technologies, and especially the use of colour in imaging, is under way. It will be the task of this new CIE Division to co-ordinate research among the different schools working in the field; to organise meetings, seminars and workshops to foster progress; to develop recommendations based on the new research results; and to prepare harmonised standards taking the needs of the different media and industries into account. In summary one can state that CIE Technical Committees and Divisions, working towards the understanding and standardisation of light source and multimedia colorimetry can expect bright and colourful future.

References 1 2 3 4 5 6 7 8 9 10 11 12 13 14 15 CIE Standard; CIE Colorimetric illuminants, ISO/CIE 10526 – 1991 (CIE S001-1986) CIE Standard; CIE colorimetric observers, ISO/CIE 10527 – 1991 (CIE S002- 1986) CIE International Lighting Vocabulary, CIE 17.4 - 1987 CIE Technical Report; Colorimetry, 2nd Edition, CIE 15.2 - 1986 CIE Technical Report; Industrial colour-difference evaluation, CIE 116-1995 CIE Technical Report; A method for assessing the quality of daylight simulators for colorimetry, CIE 51 - 1981 CIE Technical Report; Method of measuring and specifying colour rendering properties of light sources, CIE 13.2-1974 CIE International Lighting Vocabulary, item 845-02-59, CIE 17.4 - 1987 CIE disk, CIE colorimetry and colour rendering tables, CIE D002 National Bureau of Standards; The ISCC-NBS method of designating colours and a dictionary of colour names, Washington, NBS Circular No. 553, 1955 Münch W, Schultz U; Zur Berücksichtigung der Farbumstimmung in der Bewertung der Farbwiedergabe, Farbe, vol. 19, pp130-134 1970 Schanda J and co-workers, Effects of white point definition on computer screens, Colour Imaging in Multimedia – CIM’98 Conference 1998 CIE Technical Report; A method of predicting corresponding colours under different chromatic and illuminance adaptations, CIE 109 - 1995 Schanda J; The new CIE colour rendering formula, Proc AIC COLOR 97, Vol. 1 pp371374 1997 CIE disk, A method for assessing the quality of D65 daylight simulators for colorimetry (based on Publ. 51), CIE D005

Appendix A CIE Publication relevant to colorimetry and imaging Publ. Nr. Full title Standards ISO/CIE International Standard ISO/CIE 10526: CIE standard colorimetric illuminants 100526E ISO/CIE International Standard ISO/CIE 10527: CIE standard colorimetric observers 100527E


Schanda: CIE Standards for assessing quality of light sources

Techn. Reports 013.3 015.2 018.2 038 041 044 046 051 053 054 059 060 063 064 065 069 075 076 078 080 081 085 086 087 095 101 103/1 105 109 114/1 114/4 114/5 116 118 122 124

Method of measuring and specifying colour rendering properties of light sources Colorimetry, 2nd ed. The basis of physical photometry, 2nd ed. Radiometric and photometric characteristics of materials and their measurement Light as a true visual quantity: Principles of measurement Absolute methods for reflection measurements A review of publications on properties and reflection values of material reflection standards A method for assessing the quality of daylight simulators for colorimetry Methods of characterizing the performance of radiometers and photometers Retroreflection: Definition and measurement Polarization: Definitions and nomenclature, instrument polarization Vision and the visual display unit work station The spectroradiometric measurement of light sources Determination of the spectral responsivity of optical radiation detectors Electrically calibrated thermal detectors of optical radiation (absolute radiometers) Methods of characterizing illuminance meters and luminance meters: Performance, characteristics and specifications Spectral luminous efficiency functions based upon brightness matching for monochromatic point sources, 2° and 10° fields Intercomparison on measurement of (total) spectral radiance factor of luminescent specimens Brightness-luminance relations: Classified bibliography Special metamerism index: Change in observer Mesopic photometry: History, special problems and practical solutions Solar spectral irradiance CIE 1988 2° spectral luminous efficiency function for photopic vision Colorimetry of self-luminous displays - A bibliography Contrast and visibility Parametric effects in colour-difference evaluation Colour appearance analysis Spectroradiometry of pulsed optical radiation sources A method of predicting corresponding colours under different chromatic and illuminance adaptations Survey of reference materials for testing the performance of spectrophotometers and colorimeters (reprint) Distribution temperature and ratio temperature Terminology relating to non-selective detectors Industrial colour-difference evaluation CIE Collection in Colour and Vision The Relationship between Digital and Colorimetric Data for ComputerControlled CRT Displays CIE Collection in colour and vision 1997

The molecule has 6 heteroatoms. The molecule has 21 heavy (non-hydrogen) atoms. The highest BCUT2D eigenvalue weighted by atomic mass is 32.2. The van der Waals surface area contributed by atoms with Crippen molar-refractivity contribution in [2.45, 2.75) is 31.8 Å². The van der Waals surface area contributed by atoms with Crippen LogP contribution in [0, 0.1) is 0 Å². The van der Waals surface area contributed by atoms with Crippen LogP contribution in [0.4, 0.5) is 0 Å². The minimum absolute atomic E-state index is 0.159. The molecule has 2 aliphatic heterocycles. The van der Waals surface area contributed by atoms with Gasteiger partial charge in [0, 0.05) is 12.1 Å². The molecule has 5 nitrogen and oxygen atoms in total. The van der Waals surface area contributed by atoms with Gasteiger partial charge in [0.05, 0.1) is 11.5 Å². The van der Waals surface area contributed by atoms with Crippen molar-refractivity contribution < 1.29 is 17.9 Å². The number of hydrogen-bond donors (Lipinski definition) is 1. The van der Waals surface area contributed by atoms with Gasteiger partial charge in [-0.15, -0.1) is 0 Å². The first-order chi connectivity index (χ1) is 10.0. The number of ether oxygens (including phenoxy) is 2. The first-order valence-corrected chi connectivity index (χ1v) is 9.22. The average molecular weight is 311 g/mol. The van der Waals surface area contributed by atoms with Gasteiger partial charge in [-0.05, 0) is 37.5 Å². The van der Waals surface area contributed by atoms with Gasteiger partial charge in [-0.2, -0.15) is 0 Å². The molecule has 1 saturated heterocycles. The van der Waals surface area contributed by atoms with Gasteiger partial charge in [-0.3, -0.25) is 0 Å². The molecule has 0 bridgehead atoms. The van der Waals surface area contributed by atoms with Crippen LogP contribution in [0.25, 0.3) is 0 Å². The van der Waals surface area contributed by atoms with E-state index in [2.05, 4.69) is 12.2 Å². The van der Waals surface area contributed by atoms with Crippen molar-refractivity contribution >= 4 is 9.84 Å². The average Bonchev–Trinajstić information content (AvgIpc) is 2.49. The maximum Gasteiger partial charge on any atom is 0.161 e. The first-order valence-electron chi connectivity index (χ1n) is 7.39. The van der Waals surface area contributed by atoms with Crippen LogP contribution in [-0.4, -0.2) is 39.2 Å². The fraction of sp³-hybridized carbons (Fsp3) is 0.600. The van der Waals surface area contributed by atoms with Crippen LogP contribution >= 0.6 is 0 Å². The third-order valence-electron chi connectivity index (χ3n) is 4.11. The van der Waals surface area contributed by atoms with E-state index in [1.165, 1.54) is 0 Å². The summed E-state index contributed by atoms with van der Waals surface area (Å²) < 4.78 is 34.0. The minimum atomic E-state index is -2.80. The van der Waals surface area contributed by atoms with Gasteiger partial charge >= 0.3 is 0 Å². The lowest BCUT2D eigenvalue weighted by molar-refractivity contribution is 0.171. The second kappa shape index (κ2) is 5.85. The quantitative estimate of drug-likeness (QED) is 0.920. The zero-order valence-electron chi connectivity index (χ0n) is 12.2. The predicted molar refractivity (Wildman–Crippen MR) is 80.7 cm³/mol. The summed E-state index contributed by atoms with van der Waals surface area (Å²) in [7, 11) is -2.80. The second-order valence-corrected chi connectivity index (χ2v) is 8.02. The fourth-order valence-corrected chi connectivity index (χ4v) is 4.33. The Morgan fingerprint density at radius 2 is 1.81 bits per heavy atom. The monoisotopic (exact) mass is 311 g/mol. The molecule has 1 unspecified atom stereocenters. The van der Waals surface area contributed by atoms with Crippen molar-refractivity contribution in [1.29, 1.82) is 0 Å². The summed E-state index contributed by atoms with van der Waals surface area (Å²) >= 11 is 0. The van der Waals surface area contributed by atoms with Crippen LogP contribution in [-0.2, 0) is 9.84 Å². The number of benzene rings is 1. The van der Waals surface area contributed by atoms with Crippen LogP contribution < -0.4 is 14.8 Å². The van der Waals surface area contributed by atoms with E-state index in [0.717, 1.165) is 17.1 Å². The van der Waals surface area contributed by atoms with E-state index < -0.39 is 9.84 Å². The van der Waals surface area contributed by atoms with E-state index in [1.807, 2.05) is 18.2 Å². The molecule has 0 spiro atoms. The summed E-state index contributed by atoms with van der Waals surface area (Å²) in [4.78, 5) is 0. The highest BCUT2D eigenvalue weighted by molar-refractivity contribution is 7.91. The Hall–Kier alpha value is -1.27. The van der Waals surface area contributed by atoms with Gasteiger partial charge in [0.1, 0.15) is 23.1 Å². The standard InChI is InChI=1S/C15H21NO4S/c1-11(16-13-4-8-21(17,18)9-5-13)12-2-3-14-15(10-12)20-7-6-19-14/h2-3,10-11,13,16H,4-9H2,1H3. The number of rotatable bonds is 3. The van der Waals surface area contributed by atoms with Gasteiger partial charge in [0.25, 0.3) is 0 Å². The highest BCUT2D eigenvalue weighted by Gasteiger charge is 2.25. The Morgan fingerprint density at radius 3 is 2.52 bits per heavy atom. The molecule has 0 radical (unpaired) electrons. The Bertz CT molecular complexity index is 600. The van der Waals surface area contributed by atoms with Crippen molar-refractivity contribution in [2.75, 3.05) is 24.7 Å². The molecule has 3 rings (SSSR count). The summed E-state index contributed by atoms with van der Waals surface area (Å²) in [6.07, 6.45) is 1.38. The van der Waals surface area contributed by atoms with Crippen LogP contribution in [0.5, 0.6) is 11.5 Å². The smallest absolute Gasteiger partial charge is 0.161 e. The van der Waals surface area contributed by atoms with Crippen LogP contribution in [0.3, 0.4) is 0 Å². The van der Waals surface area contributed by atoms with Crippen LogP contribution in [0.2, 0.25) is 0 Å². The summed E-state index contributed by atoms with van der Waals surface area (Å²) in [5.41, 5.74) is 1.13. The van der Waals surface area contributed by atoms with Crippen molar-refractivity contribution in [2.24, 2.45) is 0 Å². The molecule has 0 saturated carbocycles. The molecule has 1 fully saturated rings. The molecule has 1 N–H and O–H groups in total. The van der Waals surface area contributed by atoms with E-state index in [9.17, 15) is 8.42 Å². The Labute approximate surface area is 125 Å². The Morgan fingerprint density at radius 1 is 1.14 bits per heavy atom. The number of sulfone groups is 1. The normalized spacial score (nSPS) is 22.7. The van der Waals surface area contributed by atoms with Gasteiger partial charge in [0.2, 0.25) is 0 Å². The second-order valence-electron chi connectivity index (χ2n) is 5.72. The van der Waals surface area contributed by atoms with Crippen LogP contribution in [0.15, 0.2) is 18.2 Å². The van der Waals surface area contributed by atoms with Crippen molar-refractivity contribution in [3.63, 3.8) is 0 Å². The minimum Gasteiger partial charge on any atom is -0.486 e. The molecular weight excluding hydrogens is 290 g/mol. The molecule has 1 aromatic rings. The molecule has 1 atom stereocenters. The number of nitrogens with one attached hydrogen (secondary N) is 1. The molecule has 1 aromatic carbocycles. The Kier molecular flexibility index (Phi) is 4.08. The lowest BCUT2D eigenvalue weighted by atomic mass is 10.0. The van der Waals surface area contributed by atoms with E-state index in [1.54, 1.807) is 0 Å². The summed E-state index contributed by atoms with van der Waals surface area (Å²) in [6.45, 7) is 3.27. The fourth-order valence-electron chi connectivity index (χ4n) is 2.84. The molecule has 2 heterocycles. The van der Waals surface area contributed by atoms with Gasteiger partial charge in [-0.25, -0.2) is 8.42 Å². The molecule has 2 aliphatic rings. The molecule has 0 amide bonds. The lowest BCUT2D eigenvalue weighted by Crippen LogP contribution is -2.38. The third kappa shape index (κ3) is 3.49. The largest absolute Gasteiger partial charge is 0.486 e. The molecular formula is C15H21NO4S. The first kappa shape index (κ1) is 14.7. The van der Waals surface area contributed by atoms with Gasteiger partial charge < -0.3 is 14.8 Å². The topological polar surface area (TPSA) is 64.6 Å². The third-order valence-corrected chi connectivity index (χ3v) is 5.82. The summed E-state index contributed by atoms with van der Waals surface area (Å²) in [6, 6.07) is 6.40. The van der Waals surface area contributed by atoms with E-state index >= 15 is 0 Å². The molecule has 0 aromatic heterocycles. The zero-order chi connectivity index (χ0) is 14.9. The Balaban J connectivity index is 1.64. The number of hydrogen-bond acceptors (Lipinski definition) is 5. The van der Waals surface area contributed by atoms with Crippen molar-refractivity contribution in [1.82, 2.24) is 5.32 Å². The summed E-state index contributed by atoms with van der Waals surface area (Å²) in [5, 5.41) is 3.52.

Schanda: CIE Standards for assessing quality of light sources

CIE Disks D001 Disc version of CIE photometric and colorimetric data (Publ. 18.2, 86, S001 and S002 tables) D002 CIE colorimetry and colour rendering tables D005 A method for assessing the quality of D65 daylight simulators for colorimetry (based on Publ. 51) D007 A method of predicting corresponding colours under different chromatic and illuminance adaptations (Computer program to Publ. CIE 109)

Appnedix B CIE TCs working on items related to colour and imaging No. 1-21 1-26 1-27 1-30 1-33 1-34 1-36 1-38 1-42 1-43 1-44 1-45 1-46 1-47 1-48 2-25 2-33 2-39 2-42 TITLE Testing of Supplementary Systems of Photometry Individual Variation of Heterochromatic Brightness Matching Specification of Colour Appearance for Reflective Media and Self-Luminous Display Comparisons Luminous Efficiency Functions Colour Rendering Testing of Colour Appearance Models Fundamental Chromaticity Diagram with Physiologically Significant Axes Compatibility of Tabular Spectral Data for Computational Purposes Colour Appearance in Peripheral Vision Rod Intrusion in Metameric Colour Matches Practical Daylight Sources for Colorimetry Revision of CIE Publication 51 to Include D50 Simulators Concept and Application of Equivalent Luminance Hue and lightness dependent correction to industrial colour difference evaluation Revision of CIE Document 15.2 Colorimetry Calibration Methods and Photoluminescent Standard for Total Radiance Factor Measurement Re-formulation of CIE Standard Illuminants A and D65 (Revision of CIE/ISO 10526) Geometric Tolerances for Colorimetry The Colorimetry of Visual Displays